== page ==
, Assistant Professor, Civil, Environmental and Geo-Engineering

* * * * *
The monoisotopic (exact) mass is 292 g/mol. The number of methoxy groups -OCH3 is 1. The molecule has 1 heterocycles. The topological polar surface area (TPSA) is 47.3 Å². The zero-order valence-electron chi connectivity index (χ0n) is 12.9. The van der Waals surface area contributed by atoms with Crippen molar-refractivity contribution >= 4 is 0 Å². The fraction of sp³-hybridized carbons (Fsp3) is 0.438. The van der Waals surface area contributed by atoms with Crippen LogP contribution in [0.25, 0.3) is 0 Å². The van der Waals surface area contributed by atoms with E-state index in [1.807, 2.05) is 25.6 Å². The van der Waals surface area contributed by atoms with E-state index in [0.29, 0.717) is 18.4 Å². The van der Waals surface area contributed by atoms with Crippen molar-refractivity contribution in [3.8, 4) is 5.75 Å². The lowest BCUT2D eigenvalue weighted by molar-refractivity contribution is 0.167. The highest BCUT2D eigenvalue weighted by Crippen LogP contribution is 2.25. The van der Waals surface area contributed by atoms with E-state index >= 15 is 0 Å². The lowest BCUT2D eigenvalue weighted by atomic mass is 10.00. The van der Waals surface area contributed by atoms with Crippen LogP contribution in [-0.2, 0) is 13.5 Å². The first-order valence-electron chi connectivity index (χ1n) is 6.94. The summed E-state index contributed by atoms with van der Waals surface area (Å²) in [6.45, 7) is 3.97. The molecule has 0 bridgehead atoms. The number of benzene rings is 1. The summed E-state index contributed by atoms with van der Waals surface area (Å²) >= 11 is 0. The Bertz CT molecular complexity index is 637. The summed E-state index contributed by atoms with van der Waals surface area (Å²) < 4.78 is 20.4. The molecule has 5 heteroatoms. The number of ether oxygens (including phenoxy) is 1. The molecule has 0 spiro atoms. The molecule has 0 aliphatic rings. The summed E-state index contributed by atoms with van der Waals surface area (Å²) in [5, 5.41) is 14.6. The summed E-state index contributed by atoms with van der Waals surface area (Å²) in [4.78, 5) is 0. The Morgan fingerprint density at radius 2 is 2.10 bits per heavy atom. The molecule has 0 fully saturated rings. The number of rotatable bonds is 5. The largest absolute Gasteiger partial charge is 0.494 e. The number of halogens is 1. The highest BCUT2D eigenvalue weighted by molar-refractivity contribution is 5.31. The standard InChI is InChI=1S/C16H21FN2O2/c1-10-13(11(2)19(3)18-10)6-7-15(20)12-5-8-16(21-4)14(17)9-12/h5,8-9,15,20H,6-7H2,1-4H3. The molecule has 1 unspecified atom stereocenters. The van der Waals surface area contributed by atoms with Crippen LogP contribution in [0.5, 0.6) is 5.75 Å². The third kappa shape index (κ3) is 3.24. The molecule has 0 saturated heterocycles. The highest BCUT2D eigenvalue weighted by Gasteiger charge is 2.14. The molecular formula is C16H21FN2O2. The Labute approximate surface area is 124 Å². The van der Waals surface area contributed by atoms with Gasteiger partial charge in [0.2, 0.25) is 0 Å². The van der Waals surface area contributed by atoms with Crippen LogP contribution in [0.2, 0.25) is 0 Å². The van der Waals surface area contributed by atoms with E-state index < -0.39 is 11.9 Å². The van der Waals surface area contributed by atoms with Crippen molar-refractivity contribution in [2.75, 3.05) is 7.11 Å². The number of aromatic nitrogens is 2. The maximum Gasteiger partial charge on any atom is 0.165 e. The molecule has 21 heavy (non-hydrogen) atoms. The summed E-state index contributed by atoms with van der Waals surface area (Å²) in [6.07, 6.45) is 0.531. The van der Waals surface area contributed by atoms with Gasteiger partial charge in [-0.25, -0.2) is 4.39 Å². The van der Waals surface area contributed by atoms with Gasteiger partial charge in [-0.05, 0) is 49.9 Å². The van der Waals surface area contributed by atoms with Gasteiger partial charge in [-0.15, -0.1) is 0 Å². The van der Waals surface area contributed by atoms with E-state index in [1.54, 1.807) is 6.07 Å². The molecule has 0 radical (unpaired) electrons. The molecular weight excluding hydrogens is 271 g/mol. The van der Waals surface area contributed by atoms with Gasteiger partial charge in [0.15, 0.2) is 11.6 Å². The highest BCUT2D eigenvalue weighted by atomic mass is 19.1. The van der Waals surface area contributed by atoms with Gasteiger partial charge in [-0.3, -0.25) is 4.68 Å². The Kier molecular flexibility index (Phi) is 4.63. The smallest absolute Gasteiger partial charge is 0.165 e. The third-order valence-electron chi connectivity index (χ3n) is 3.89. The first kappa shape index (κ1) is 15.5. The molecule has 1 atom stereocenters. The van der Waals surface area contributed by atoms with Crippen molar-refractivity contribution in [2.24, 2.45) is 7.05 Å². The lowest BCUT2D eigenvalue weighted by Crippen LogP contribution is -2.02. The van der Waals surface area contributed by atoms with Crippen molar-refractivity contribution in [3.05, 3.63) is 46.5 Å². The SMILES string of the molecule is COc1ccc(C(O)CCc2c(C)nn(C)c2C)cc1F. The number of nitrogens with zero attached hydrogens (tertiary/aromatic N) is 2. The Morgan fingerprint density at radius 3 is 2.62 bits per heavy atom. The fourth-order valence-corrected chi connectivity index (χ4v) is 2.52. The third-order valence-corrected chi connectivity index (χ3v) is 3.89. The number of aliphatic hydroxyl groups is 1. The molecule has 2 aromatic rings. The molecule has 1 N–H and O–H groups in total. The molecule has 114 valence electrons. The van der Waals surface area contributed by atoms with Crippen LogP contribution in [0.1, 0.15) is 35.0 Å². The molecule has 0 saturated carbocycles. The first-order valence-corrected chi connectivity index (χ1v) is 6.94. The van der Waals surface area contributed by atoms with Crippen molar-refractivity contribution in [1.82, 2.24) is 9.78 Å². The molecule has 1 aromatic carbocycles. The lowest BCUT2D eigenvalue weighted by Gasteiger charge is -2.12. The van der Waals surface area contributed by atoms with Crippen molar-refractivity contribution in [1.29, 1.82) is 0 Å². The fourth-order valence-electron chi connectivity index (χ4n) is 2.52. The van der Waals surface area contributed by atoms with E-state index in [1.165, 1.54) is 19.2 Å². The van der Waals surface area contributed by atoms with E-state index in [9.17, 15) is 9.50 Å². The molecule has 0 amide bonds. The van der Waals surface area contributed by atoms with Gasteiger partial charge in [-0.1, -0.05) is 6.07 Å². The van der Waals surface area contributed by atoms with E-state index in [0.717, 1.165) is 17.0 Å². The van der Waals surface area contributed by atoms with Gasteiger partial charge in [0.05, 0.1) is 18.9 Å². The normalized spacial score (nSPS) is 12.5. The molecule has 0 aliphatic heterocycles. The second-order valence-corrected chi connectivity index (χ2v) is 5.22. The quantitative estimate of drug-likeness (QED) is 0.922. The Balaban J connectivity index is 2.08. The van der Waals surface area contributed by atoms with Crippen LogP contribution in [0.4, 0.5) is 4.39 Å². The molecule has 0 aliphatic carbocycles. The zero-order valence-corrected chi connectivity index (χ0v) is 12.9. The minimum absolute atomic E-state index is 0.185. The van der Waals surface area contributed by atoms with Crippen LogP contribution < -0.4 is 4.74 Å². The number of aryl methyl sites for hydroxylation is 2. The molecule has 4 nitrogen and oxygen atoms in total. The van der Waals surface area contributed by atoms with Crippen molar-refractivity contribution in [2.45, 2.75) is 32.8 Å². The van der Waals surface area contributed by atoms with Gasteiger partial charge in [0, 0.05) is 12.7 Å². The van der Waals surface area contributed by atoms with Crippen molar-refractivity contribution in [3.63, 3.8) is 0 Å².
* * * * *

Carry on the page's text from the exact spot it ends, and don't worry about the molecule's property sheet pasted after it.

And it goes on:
Shared autonomous vehicles (SAVs), which are used as an autonomous taxi service, have been proposed as a possible replacement for personally-owned vehicles. Because the majority of taxi (or ride-sharing) operating costs are used for driver wages, companies such as Uber and Lyft are actively researching replacing their vehicle fleets with SAVs. By removing the driver, costs could become similar to those of owning a personal vehicle. If SAVs are used for a large proportion of daily travel, however, significant problems arise. First, how should SAVs be matched with passengers? Finding the optimal matching can be formulated as an NP-hard, dial-a-ride problem, but it cannot be solved in real-time for large (e.g. 10,000) numbers of vehicles and passengers. Furthermore, large numbers of SAVs will contribute to traffic congestion, unlike current taxi services. Another question is how to route SAVs to minimize operating costs and passenger travel times.